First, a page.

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NRC Issues Subsequent License Renewals for First Time to Nuclear Reactors in Florida

LCG, December 11, 2019--The Nuclear Regulatory Commission (NRC) staff recently approved Florida Power & Light's (FPL's) application for an additional 20 years of operation for Turkey Point Nuclear Generating Units 3 and 4. This is the first time the NRC has issued renewed licenses authorizing reactor operation from 60 to 80 years. The subsequent (or second) license renewals (SLRs) for Turkey Point Unit 3 and Unit 4 now expire on July 19, 2052 and April 10, 2053, respectively.

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New York Poised to Close Last Coal-fire Power Plant

LCG, December 4, 2019--The last operating coal-fired power plant in New York is moving toward closure shortly. Last month, Somerset Operating Company, a subsidiary of Riesling Power LLC, submitted a request to the New York State Public Service Commission (NYSPSC) to waive the state's required, 180-day notice to close the Somerset Station, allowing the facility to be retired on February 15, 2020. Closure is contingent on approvals by both NYSPSC and the New York Independent System Operator (NYISO), which will evaluate if it will cause an adverse effect on grid reliability.

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Industry News

Enron Shares Slide Below $10

LCG, Nov. 7, 2001--Shares in Enron Corp., once the darling of Wall Street, slid below $10 for the first time in ten years yesterday as the huge energy company struggled to shore up its balance sheet and calm the nerves of investors shaken by what appear to be shady business deals.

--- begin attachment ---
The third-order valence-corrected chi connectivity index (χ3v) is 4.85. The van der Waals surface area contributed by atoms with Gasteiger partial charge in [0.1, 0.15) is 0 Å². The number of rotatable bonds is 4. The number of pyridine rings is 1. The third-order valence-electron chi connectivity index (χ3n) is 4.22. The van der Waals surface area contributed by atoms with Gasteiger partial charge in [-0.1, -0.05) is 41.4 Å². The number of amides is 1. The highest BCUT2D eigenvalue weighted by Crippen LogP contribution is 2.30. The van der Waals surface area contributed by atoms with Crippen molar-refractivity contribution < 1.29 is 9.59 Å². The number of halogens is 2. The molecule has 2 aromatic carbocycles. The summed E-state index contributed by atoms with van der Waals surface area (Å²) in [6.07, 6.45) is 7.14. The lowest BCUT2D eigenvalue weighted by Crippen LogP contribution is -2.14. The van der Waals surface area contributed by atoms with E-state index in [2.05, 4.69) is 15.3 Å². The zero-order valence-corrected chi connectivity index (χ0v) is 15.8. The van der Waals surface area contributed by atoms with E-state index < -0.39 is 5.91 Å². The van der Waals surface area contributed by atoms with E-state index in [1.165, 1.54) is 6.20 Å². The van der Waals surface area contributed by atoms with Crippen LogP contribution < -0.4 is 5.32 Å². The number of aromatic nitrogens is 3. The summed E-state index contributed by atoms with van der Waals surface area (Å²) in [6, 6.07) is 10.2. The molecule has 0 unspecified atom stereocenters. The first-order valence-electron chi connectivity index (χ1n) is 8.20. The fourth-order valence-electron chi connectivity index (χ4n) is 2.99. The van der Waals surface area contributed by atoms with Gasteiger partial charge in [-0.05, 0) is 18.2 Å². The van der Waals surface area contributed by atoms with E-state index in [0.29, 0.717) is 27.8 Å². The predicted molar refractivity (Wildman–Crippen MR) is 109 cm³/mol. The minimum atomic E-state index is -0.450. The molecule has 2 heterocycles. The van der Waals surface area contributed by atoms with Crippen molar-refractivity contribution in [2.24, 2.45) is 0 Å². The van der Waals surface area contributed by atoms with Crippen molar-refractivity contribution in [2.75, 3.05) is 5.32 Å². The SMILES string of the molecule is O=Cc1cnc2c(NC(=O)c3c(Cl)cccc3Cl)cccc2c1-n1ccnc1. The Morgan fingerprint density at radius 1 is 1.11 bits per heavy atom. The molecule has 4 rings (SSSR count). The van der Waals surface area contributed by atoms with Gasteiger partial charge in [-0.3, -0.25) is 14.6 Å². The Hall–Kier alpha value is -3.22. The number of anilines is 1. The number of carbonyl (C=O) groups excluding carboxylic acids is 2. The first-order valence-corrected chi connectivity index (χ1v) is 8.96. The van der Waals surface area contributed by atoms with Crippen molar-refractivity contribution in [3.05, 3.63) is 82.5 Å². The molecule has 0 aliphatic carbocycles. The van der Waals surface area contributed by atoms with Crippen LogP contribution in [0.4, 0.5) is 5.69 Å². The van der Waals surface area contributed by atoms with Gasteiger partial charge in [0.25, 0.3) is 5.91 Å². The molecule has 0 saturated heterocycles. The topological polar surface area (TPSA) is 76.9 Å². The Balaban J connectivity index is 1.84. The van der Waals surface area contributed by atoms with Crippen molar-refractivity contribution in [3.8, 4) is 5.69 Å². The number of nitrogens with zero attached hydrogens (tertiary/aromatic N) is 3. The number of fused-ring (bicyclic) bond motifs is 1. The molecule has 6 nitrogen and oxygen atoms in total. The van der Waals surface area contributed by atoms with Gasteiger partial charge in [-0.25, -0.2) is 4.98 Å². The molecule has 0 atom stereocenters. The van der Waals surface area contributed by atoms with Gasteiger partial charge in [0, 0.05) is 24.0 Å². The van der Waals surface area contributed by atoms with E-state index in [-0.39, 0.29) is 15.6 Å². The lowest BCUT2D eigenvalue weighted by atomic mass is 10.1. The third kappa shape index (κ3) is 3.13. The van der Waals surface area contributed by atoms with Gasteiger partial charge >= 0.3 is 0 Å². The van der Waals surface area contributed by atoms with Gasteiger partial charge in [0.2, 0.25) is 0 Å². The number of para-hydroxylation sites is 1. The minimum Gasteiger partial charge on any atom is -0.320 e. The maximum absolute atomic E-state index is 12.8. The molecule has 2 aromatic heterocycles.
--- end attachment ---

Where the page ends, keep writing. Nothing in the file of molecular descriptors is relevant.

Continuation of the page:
Enron stock closed down $1.50 yesterday on the New York Stock Exchange, a drop of 13.4 percent. The closing price of $9.67 is the lowest since May 1992, and that's when Enron was HNG/Internorth Inc.

The company has been unable -- or unwilling -- to explain how off-the-balance-sheet transactions could reach both the income statement and the balance sheet. The deals resulted in a $1 billion charge against earnings and a write-down of $1.2 billion in shareholder equity.

Those transactions, made with partnerships headed by Andrew Fastow, who was at the same time chief financial officer of Enron, are the target of an investigation by the U.S. Securities and Exchange Commission.

Fastow was placed on unpaid leave of absence in late October and replaced as chief financial officer. But it was an earlier departure that first raised eyebrows.

In August, Jeff Skilling, heir apparent to Chairman Kenneth Lay, abruptly resigned as chief executive saying only that he wanted a change of lifestyle. He may have envisioned at the time the lifestyle now being suffered by lay, who resumed the role of chief executive -- a lifestyle that includes answering embarrassing questions posed by federal investigators and reporters.

Industry observers feel that Enron isn't coming clean. "Senior people (are) making pronouncements without fully understanding the nature of what they're talking about and that in turn gives the impression that they're hiding something," said one.

Still, last year Enron earned $1.4 billion on revenues of $100 billion. Behind the perceived obfuscation lurks a pretty good company.

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